Topics: APACHE II (72%)

4,603 Citations

Open accessJournal ArticleDOI: 10.1056/NEJMOA1304459
Rongbao Gao1, Bin Cao2, Yunwen Hu, Zijian Feng1  +41 moreInstitutions (5)
Abstract: Background Infection of poultry with influenza A subtype H7 viruses occurs worldwide, but the introduction of this subtype to humans in Asia has not been observed previously. In March 2013, three urban residents of Shanghai or Anhui, China, presented with rapidly progressing lower respiratory tract infections and were found to be infected with a novel reassortant avian-origin influenza A (H7N9) virus. Methods We obtained and analyzed clinical, epidemiologic, and virologic data from these patients. Respiratory specimens were tested for influenza and other respiratory viruses by means of real-time reverse-transcriptase–polymerase-chain-reaction assays, viral culturing, and sequence analyses. Results A novel reassortant avian-origin influenza A (H7N9) virus was isolated from respiratory specimens obtained from all three patients and was identified as H7N9. Sequencing analyses revealed that all the genes from these three viruses were of avian origin, with six internal genes from avian influenza A (H9N2) virus... more

1,985 Citations

Open accessJournal ArticleDOI: 10.1038/NM1477
01 Oct 2006-Nature Medicine
Abstract: Avian influenza A (H5N1) viruses cause severe disease in humans, but the basis for their virulence remains unclear. In vitro and animal studies indicate that high and disseminated viral replication is important for disease pathogenesis. Laboratory experiments suggest that virus-induced cytokine dysregulation may contribute to disease severity. To assess the relevance of these findings for human disease, we performed virological and immunological studies in 18 individuals with H5N1 and 8 individuals infected with human influenza virus subtypes. Influenza H5N1 infection in humans is characterized by high pharyngeal virus loads and frequent detection of viral RNA in rectum and blood. Viral RNA in blood was present only in fatal H5N1 cases and was associated with higher pharyngeal viral loads. We observed low peripheral blood T-lymphocyte counts and high chemokine and cytokine levels in H5N1-infected individuals, particularly in those who died, and these correlated with pharyngeal viral loads. Genetic characterization of H5N1 viruses revealed mutations in the viral polymerase complex associated with mammalian adaptation and virulence. Our observations indicate that high viral load, and the resulting intense inflammatory responses, are central to influenza H5N1 pathogenesis. The focus of clinical management should be on preventing this intense cytokine response, by early diagnosis and effective antiviral treatment. more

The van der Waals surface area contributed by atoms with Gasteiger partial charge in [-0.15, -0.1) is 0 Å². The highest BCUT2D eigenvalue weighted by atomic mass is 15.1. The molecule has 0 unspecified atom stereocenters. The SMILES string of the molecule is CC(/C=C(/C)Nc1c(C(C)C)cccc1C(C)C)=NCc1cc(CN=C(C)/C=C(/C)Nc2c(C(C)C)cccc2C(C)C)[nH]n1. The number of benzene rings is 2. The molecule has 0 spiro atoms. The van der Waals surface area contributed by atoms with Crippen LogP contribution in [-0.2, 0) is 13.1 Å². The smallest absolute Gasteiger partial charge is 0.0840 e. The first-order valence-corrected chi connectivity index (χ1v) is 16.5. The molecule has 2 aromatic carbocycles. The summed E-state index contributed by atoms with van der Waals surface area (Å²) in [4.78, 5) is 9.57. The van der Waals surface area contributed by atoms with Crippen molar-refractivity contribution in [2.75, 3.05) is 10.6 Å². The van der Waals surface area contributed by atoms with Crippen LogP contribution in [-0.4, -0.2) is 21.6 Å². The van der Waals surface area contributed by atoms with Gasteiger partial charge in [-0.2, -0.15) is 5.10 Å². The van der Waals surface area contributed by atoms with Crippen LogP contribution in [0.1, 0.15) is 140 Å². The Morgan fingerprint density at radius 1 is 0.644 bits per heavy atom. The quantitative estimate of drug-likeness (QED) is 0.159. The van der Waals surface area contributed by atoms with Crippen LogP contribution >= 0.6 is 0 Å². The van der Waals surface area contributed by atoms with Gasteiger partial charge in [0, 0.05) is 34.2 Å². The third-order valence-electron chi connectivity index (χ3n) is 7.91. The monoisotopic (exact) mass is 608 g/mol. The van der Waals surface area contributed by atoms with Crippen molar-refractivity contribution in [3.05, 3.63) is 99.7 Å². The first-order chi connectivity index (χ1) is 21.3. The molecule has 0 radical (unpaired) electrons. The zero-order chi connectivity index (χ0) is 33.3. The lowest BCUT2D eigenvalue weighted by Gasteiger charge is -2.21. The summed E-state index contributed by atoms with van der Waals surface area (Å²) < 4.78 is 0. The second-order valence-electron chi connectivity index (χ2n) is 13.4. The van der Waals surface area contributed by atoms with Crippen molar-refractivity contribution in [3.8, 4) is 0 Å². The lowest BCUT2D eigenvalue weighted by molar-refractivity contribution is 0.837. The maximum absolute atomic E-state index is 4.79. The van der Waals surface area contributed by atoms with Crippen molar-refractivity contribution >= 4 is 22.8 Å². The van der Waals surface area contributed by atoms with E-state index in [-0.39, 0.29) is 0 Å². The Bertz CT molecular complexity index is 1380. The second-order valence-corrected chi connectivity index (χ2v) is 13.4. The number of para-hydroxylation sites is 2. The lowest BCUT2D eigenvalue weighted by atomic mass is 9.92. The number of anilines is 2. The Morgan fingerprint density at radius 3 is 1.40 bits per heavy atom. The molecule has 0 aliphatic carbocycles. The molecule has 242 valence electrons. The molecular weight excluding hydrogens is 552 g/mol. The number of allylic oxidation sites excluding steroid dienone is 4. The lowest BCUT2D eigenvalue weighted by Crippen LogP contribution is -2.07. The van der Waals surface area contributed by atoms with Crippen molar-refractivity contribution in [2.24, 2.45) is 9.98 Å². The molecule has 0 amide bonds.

Topics: Viral load (66%), Viral pathogenesis (66%), Influenza A virus (63%) more

1,645 Citations

Open accessJournal ArticleDOI: 10.1016/S0140-6736(04)15595-5
Jsm Peiris1, W C Yu, C W Leung, CY Cheung1  +8 moreInstitutions (2)
21 Feb 2004-The Lancet
Abstract: Summary Human disease associated with influenza A subtype H5N1 reemerged in January, 2003, for the first time since an outbreak in Hong Kong in 1997. Patients with H5N1 disease had unusually high serum concentrations of chemokines (eg, interferon induced protein-10 [IP-10] and monokine induced by interferon γ [MIG]). Taken together with a previous report that H5N1 influenza viruses induce large amounts of proinflam-matory cytokines from macrophage cultures in vitro, our findings suggest that cytokine dysfunction contributes to the pathogenesis of H5N1 disease. Development of vaccines against influenza A (H5N1) virus should be made a priority. more

783 Citations

Open accessJournal ArticleDOI: 10.1016/S0140-6736(13)60903-4
Yu Chen1, Weifeng Liang1, Shigui Yang1, Nanping Wu1  +26 moreInstitutions (3)
01 Jun 2013-The Lancet
Abstract: Findings We identifi ed four patients (mean age 56 years), all of whom had contact with poultry 3–8 days before disease onset. They presented with fever and rapidly progressive pneumonia that did not respond to antibiotics. Patients were leucopenic and lymphopenic, and had impaired liver or renal function, substantially increased serum cytokine or chemokine concentrations, and disseminated intravascular coagulation with disease progression. T wo patients died. Sputum specimens were more likely to test positive for the H7N9 virus than were samples from throat swabs. The viral isolate from the patient was closely similar to that from an epidemiologically linked market chicken. All viral gene segments were of avian origin. The H7 of the isolated viruses was closest to that of the H7N3 virus from domestic ducks in Zhejiang, whereas the N9 was closest to that of the wild bird H7N9 virus in South Korea. We noted Gln226Leu and Gly186Val substitutions in human virus H7 (associated with increased affi nity for α-2,6-linked sialic acid receptors) and the PB2 Asp701Asn mutation (associated with mammalian adaptation). Ser31Asn mutation, which is associated with adamantane resistance, was noted in viral M2. Interpretation Cross species poultry-to-person transmission of this new reassortant H7N9 virus is associated with severe pneumonia and multiorgan dysfunction in human beings. Monitoring of the viral evolution and further study of disease pathogenesis will improve disease management, epidemic control, and pandemic preparedness. more

Topics: Virus (59%), Influenza A virus subtype H5N1 (57%), Human Virus (56%) more

749 Citations